Alongside Bobby Whitlock, they played a meld of rock and soul that was beyond compare. Put them together with such British musicians as Ringo, Ginger Baker, Procol Harum’s Gary Brooker and bassist and close Beatle-friend and bass player Klaus Voormann, and it was always going to soar.
But there was also the small matter of George’s brilliant songs, some of which shone light on the traumatic demise of The Beatles. Wah-Wah was a cry of anger about his vexed relationship with McCartney, which he had written in the midst of the cursed filming of Let It Be. Beware Of Darkness sounded like a glimpse of the toll the break-up had taken on George’s emotions; All Things Must Pass, a song George had demoed during the Let It Be sessions, now seems like a very prescient admission that the game was almost up.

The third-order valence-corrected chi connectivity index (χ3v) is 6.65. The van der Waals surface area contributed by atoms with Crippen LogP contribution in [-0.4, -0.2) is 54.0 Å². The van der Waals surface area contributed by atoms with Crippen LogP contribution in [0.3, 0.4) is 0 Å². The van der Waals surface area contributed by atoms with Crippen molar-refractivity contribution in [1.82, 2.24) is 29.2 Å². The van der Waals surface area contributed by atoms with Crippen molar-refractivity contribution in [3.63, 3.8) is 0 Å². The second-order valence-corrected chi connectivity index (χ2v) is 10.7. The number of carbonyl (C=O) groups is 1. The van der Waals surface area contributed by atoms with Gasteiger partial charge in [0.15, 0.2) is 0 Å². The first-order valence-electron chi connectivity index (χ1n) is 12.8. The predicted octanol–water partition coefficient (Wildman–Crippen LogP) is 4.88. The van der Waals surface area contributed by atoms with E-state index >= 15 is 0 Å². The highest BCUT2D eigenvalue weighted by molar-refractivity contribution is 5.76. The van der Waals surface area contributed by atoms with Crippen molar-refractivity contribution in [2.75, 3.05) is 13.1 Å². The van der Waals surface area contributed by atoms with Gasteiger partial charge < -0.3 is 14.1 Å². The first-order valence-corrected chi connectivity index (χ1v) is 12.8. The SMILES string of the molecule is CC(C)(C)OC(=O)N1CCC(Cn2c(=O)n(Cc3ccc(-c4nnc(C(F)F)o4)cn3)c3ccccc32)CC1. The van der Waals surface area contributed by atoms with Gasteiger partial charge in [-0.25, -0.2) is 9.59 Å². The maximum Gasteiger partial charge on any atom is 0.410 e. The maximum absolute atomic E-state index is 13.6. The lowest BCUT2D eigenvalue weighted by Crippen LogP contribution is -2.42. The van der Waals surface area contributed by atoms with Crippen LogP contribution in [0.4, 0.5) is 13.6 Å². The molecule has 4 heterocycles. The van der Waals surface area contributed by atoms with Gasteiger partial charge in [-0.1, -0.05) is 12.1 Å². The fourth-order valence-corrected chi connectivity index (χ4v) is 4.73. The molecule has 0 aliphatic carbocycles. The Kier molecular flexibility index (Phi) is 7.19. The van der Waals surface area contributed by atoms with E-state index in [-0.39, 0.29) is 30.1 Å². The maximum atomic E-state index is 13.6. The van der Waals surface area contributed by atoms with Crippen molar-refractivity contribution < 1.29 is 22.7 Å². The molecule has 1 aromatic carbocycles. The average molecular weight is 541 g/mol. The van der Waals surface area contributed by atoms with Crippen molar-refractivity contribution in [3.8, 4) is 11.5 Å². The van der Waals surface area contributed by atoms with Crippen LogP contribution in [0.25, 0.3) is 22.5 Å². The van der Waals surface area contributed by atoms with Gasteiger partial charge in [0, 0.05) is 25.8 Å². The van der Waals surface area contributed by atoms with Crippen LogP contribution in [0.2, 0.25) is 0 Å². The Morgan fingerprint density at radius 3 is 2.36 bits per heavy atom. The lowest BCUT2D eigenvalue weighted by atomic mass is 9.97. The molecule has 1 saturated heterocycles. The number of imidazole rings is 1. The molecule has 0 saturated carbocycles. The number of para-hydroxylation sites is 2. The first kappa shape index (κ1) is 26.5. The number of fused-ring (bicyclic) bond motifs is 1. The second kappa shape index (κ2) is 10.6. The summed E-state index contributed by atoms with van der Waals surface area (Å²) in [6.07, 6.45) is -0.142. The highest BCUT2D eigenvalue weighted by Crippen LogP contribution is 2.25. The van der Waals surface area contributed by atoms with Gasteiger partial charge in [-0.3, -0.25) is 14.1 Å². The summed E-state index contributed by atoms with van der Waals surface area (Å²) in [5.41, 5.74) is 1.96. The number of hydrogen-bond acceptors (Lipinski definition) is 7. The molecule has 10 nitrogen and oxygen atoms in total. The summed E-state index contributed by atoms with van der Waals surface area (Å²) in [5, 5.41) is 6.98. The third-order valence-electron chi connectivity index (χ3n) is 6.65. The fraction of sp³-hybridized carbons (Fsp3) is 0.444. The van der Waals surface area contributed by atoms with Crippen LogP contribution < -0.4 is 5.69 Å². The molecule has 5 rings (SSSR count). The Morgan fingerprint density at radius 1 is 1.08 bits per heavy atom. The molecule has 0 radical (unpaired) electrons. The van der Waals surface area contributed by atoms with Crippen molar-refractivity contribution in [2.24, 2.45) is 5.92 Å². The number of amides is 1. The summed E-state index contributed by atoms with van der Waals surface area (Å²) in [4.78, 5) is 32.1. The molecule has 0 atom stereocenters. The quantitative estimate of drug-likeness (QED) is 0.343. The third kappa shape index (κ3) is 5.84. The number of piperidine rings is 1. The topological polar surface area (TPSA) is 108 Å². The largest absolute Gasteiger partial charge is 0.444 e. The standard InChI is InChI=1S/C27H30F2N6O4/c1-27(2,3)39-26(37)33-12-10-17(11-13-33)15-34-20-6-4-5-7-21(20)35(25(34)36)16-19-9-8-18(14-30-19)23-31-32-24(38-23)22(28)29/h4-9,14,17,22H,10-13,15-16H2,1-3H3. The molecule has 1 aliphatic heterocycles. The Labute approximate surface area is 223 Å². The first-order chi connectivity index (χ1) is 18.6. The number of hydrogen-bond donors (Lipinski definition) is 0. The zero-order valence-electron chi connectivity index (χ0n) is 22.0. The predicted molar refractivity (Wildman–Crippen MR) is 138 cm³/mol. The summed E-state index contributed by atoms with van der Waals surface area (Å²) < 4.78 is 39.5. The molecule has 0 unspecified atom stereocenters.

The same seemed to be true of Isn’t It A Pity, which made it on to the album in two different versions – one Beatles-esque and lushly orchestrated, the other featuring Clapton and Carl Radle, and that bit more stripped-back. By way of a tantalising reference to his old band, the first version lapsed into a la-la-la coda clearly meant to evoke Hey Jude. But as with another song titled Art Of Dying, Isn’t It A Pity actually dated back to 1966.
“I’ve always looked at All Things Must Pass like somebody who has had constipation for years and then finally they get diarrhoea,” George later reflected – a somewhat less-than-spiritual encapsulation of the fact now The Beatles were history, both old and new songs were suddenly pouring forth.